Mutations: The Many Strange Faces of Hardcore Punk by Sam McPheeters

Mutations: The Many Strange Faces of Hardcore Punk by Sam McPheeters

Review by S. D. Stewart

Mutations by Sam McPheetersBack in the early nineties whenever I managed to get my grubby paws on the new issue of Maximumrocknoll it was always a toss-up over whose column I’d read first. Typically this came down to a choice between four of the most loudly opinionated (at the time) columnists in that storied punk fanzine. Would it be the discursive, highly parenthetical stylings of Rev. Nørb, ringleader of Green Bay band Boris the Sprinkler? Or perhaps it would be the transgressive New York attitude of Mykel Board, whose columns routinely and gleefully flexed the muscles of free speech. Then again it could be another slab of Chicago-born punk rock drama delivered by Ben Weasel, vocalist for pop-punk powerhouse Screeching Weasel. Finally, there was Sam McPheeters, whose oft-snide column ‘Currently Fucked’ seemed a logical extension of his rabble-rousing persona in the hardcore punk scene. At the time McPheeters was the outspoken vocalist for the hardcore band Born Against, a favorite of mine and my roommates ever since we discovered a dubbed cassette of one of their albums left behind in our apartment following one of the usual nights of debauchery. McPheeters and his band had in a relatively short time garnered a nationwide reputation, both for their innovative sound and their willingness to call others out over sociopolitical issues they deemed crucial to public discourse. Though the band was only active from 1989 to 1993 it left a lasting mark on the American hardcore punk scene (whether McPheeters is willing to ever admit it or not). Though the book is not meant to be about McPheeters’ bands (after Born Against ended he went on to form Men’s Recovery Project and, later still, Wrangler Brutes), his record label Vermiform, or even himself, per se, by the end bits and pieces of all three manage to seep out through the pages.

As musician Tobi Vail describes it in her foreword, the book is an anti-memoir. It is decidedly not a tell-all airing of grievances amassed over two decades of participation in the hardcore punk scene (a note on terminology: McPheeters prefers the term ‘hardcore punk’ in an effort to narrow focus and distinguish the genre he operated within from the initial incarnation of 1970s punk, but my terms will vary). Nor is it a glorification of McPheeters’ legacy, as it is clear he doesn’t think much of this legacy himself. In one of the best pieces in the book—a conversation between McPheeters and fellow punk writer/musician Aaron Cometbus—he addresses this idea of legacy:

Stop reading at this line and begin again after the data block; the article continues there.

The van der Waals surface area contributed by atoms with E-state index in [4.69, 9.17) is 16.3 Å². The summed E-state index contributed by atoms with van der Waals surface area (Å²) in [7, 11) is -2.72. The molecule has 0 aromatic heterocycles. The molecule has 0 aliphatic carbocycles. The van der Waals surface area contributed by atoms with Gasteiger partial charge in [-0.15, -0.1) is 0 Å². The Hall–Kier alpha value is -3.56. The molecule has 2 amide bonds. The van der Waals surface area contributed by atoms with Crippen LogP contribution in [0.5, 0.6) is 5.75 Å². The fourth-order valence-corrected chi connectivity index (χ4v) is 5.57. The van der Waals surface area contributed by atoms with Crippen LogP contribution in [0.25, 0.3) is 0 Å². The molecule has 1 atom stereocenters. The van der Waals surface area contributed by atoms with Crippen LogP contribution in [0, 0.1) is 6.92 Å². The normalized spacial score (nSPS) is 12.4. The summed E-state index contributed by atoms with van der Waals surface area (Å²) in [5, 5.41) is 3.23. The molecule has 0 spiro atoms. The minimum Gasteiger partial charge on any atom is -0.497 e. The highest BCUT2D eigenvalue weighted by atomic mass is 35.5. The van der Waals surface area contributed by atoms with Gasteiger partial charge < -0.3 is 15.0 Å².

People don’t know what to make of artists who don’t like their own past art. For me, the right to regret mistakes is fundamental. This subgenre—underground, hardcore, whatever name we’re using—is saturated in self-congratulations. There aren’t many people in my position. I’ve always loved hardcore. I just don’t love my contributions to it.

This gets to the crux of why this book is so good and, ultimately, so fascinating to read (though perhaps only to people who were active in the hardcore punk scene at the time). McPheeters is correct in his assessment of the self-congratulatory nature of the genre. Case in point: I recently watched a documentary on the New York hardcore scene (in which McPheeters and Born Against were one-time participants) and, not surprisingly, it ended up being the sort of nostalgia-drenched infomercial McPheeters would abhor. So, rather than go down this road, in his book McPheeters set out to deliberately deliver a dispassionate accounting of what has been important to him about hardcore punk. While he does touch on other issues and musical styles outside this genre, he returns to hardcore as a reference point in nearly every chapter.

It is important to understand the full complexity of the standpoint from which McPheeters writes. He counts his involvement in hardcore punk as the 20-year period between 1984—when at age 15 he bought his first Dead Kennedys tape—and 2004, when at age 35 he played his last hardcore show. Most if not all of the pieces in this book (some are not original to the volume) date from well after his departure from the scene. McPheeters is in midlife now and so in a logical position to reflect on how he spent much of his early adulthood. While he is a few years older than me, I am still basically at the same life stage so can appreciate his point of view. While I played in bands for a much shorter period of time than he did, I count my own introduction to hardcore punk as only a few years later than his in 1987 when I first heard the band 7 Secondsand can say that by the mid-2000s when McPheeters quit playing, my participation in the punk ‘scene’ had waned to the level of only infrequent forays out to attend shows and some minimal involvement in fanzines. The reason the overlap in timing is so crucial to deep appreciation of this book primarily relates to the political and cultural contexts of the late eighties and early nineties. It’s also tied to the nature of the New York hardcore scene during this time, which I’m acquainted with from having grown up in northern New Jersey. A lot of what McPheeters writes about is steeped directly or at least tangentially in this particular milieu during this specific time period.